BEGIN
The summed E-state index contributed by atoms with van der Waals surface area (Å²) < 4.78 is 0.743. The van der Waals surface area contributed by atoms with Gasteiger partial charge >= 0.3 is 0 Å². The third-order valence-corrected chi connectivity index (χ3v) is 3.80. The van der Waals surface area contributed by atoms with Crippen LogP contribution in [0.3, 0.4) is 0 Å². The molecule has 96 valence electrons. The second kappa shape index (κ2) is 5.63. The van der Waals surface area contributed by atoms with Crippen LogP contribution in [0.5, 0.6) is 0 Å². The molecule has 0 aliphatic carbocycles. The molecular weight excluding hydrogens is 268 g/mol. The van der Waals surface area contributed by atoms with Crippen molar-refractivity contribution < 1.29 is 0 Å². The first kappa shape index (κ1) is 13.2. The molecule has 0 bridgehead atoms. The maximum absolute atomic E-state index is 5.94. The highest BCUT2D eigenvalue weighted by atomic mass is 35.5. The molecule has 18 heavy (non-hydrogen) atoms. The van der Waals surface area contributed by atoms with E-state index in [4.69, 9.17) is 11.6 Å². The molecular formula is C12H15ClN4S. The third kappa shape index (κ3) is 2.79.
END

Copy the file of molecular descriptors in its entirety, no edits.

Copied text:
The summed E-state index contributed by atoms with van der Waals surface area (Å²) < 4.78 is 0.743. The van der Waals surface area contributed by atoms with Gasteiger partial charge >= 0.3 is 0 Å². The third-order valence-corrected chi connectivity index (χ3v) is 3.80. The van der Waals surface area contributed by atoms with Crippen LogP contribution in [0.3, 0.4) is 0 Å². The molecule has 96 valence electrons. The second kappa shape index (κ2) is 5.63. The van der Waals surface area contributed by atoms with Crippen LogP contribution in [0.5, 0.6) is 0 Å². The molecule has 0 aliphatic carbocycles. The molecular weight excluding hydrogens is 268 g/mol. The van der Waals surface area contributed by atoms with Crippen molar-refractivity contribution < 1.29 is 0 Å². The first kappa shape index (κ1) is 13.2. The molecule has 0 bridgehead atoms. The maximum absolute atomic E-state index is 5.94. The highest BCUT2D eigenvalue weighted by atomic mass is 35.5. The molecule has 18 heavy (non-hydrogen) atoms. The van der Waals surface area contributed by atoms with E-state index in [4.69, 9.17) is 11.6 Å². The molecular formula is C12H15ClN4S. The third kappa shape index (κ3) is 2.79.